By M.D. Kittle | Wisconsin Reporter
MADISON, Wisc. – In a serious body blow to a Democrat-driven secret investigation into dozens of Wisconsin conservative organizations, including Gov. Scott Walker’s campaign, a judge has quashed some subpoenas, ruling that they were issued improperly, according to a newly published opinion piece in the Wall Street Journal.
“Now we learn that Judge Gregory A. Peterson ruled on Friday that at least some of those subpoenas were improper,” the Journal’s editorial board broke Friday evening in a piece headlined Wisconsin Political Speech Victory.
According to the ruling, which remains under seal but obtained by the Journal, the subpoenas “do not show probable cause that the moving parties committed any violations of the campaign finance laws,” he wrote.
Peterson also ordered the return of property to the targets of the so-called John Doe probe, which for nearly two years has gone after conservative organizations like Americans for Prosperity and Wisconsin Club for Growth in a hunt for alleged illegal coordination and campaign finance violations in Wisconsin’s 2011 and 2012 recall elections.
The Milwaukee Journal Sentinel first broke the story of the court-administered dragnet in late October. Wisconsin Reporter then followed up with detailed accounts of some of the conservative targets named in the probe and news that the original presiding judge, retired Kenosha Circuit Court Judge Barbara A. Kluka, had recused herself from the case.
Though gagged by court order, several sources have told Wisconsin Reporter the manifold legal attack on nonprofit political organizations has included dramatic pre-dawn raids on homes and offices; confiscated equipment and files; and demands for private phone, email and other records.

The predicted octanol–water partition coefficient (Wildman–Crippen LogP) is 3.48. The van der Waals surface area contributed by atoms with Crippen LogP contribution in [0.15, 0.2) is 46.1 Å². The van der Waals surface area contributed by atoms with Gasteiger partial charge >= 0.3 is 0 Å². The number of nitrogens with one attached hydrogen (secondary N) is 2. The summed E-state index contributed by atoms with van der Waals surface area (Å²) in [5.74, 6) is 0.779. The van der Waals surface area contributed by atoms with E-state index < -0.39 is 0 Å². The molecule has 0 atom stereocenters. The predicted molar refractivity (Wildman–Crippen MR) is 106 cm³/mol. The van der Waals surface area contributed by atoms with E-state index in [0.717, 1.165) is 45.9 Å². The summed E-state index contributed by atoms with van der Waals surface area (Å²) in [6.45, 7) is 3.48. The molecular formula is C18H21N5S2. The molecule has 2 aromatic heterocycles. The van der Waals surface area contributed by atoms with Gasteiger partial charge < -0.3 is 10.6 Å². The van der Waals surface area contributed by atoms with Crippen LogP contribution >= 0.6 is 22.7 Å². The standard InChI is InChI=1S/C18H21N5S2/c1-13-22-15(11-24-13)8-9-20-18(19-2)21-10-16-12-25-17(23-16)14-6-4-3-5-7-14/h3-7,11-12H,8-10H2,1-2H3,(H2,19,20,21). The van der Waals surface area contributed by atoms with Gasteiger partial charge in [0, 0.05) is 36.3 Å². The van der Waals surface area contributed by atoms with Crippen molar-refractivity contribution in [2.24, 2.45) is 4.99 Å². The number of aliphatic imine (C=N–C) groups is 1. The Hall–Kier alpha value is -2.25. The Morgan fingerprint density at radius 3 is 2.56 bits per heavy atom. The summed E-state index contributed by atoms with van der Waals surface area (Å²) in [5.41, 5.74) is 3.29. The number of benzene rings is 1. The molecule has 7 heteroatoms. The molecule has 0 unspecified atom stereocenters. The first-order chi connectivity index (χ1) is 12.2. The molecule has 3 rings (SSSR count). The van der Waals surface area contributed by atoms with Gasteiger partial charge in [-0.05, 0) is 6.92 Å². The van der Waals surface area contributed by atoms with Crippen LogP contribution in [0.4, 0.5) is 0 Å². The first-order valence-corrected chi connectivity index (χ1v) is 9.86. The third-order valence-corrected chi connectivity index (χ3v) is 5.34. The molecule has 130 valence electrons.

Sources connected to the investigation have told Wisconsin Reporter the mission was to take down Republican Gov. Walker, the bane of public unions in particular and Democrats in general.
The investigation, sources said, was launched by Milwaukee County Assistant District Attorney Bruce Landgraf, who is being sued by a northern Wisconsin Harley-Davidson shop owner on charges of false imprisonment and abuse of process after the retailer was locked up for failing to provide customer information to the prosecution that, by law, he could not turn over.
The Wisconsin judge who presided over original lawsuit, throwing it out over a technicality, harshly criticized Landgraf, asserting the prosecutor was “behaving badly, probably for political reasons.”
The Wall Street Journal opinion piece said Peterson’s order doesn’t apply to other subpoena targets, but they could receive a similar ruling.
“The order is all the more remarkable because it bluntly rejects the prosecutor’s theory of illegal coordination between the groups and the Walker campaign,” the editorial board wrote.
In the order, Peterson wrote that the “subpoenas fail to show probable cause that a crime was committed,” according to the editorial.
“This means that prosecutors essentially invented without evidence the possibility of criminal behavior to justify the subpoenas and their thuggish tactics,” the editorial board stated in a blistering critique of the John Doe.
Three unnamed petitioners – targets of the probe – had challenged the investigation in November in the state Appeals Court. They asked the court to shut down what many conservatives deemed a “witch hunt,” arguing in part that there is no power granted under Wisconsin law to assign a single judge for the multi-county John Doe. They made the same argument concerning a special prosecutor who was brought in.
Read the entire Wall Street Journal editorial here.
Contact M.D. Kittle at email@example.com.
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